Again, based on the structure of your lease agreement, you may be liable for a portion of your space’s property taxes and any increases that may come in subsequent years. Most agreements divvy up the percentage of property tax contributions by the amount of space a tenant is occupying, but if you’re the sole tenant in a building, your landlord may not be as transparent in your contribution – and that’s a hefty bill to cough up on a property your company doesn’t own.
Increase in Operating Expenses
Common commercial real estate leases allow wiggle room for landlords to increase monthly rent by an incremental percentage each year, factoring in the costs of maintaining the building, employing common area staff and maintenance crew, and repairing equipment as needed – which is all understandable. But the dangers for tenants come into play when caps on annual rent increases are ignored or excised from lease agreements, meaning you may be on the hook for a much more expensive space than you originally agreed upon – or looking for a new home when the increases take effect.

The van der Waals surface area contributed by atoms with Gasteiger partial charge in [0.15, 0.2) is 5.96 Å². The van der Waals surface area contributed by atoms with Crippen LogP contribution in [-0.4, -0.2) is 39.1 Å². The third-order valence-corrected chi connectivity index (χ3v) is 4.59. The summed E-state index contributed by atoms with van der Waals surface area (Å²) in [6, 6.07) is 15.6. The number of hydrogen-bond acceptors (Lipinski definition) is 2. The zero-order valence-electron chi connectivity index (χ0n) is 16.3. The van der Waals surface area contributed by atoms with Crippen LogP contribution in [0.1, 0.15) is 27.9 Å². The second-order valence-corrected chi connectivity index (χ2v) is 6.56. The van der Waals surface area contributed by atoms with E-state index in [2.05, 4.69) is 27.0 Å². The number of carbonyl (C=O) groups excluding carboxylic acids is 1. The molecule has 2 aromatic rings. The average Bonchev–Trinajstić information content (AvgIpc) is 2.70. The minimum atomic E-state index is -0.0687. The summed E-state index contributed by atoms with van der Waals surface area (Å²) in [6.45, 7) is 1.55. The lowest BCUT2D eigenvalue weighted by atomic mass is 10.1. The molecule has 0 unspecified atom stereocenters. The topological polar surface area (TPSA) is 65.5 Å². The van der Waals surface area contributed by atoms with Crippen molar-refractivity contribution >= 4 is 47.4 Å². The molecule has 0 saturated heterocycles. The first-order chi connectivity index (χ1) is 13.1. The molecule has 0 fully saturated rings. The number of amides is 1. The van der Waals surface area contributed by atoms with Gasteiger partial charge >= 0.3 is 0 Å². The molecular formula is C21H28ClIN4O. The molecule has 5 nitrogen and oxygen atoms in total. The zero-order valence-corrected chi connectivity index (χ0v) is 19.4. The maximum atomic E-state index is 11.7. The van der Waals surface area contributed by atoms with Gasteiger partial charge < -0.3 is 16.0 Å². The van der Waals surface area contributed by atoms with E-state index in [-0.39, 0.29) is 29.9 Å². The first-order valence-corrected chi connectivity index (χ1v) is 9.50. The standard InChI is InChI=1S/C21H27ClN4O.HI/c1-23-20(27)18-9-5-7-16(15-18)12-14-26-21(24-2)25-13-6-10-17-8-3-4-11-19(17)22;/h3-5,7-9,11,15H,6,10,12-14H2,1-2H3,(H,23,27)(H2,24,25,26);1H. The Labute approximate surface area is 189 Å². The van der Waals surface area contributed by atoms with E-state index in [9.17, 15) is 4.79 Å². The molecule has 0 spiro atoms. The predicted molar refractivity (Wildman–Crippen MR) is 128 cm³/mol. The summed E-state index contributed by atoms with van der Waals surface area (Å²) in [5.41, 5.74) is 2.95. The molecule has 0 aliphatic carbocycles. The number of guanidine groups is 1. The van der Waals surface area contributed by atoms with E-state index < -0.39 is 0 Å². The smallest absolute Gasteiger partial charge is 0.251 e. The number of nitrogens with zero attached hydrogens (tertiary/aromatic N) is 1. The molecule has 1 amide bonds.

Businesses experiencing rapid growth spurts need flexibility in their available office spaces, making long-term leases a tough pill to swallow. But something to consider when changing office space are pre-existing condition clauses, which require you to return the property to its original condition once you’ve vacated – and that can be difficult for those with build-out requirements or specialized equipment needs. Any new additions, upgrades, or aesthetic alterations will need to be stripped out or you’ll be sitting with a larger move-out bill than you might expect.
Lease agreements can sometimes include clauses allowing landlords or property owners the ability to order utility surveys of an office space, charting how much electrical, water, and – thanks to data caps – the amount of Internet/data each suite or office uses. As a result of these surveys, landlords are able to increase utility contributions to their tenants.
Some surveyors will factor in the total wattage of all your equipment running at full throttle, however. Unless you’re leaving everything at full capacity outside of working or business hours, that’s an unfair cost to take on. You should carefully consider any utility survey clauses in your lease agreement and ask to have your own third-party surveyor double-check any work done in your space for confirmation before ponying up more cash.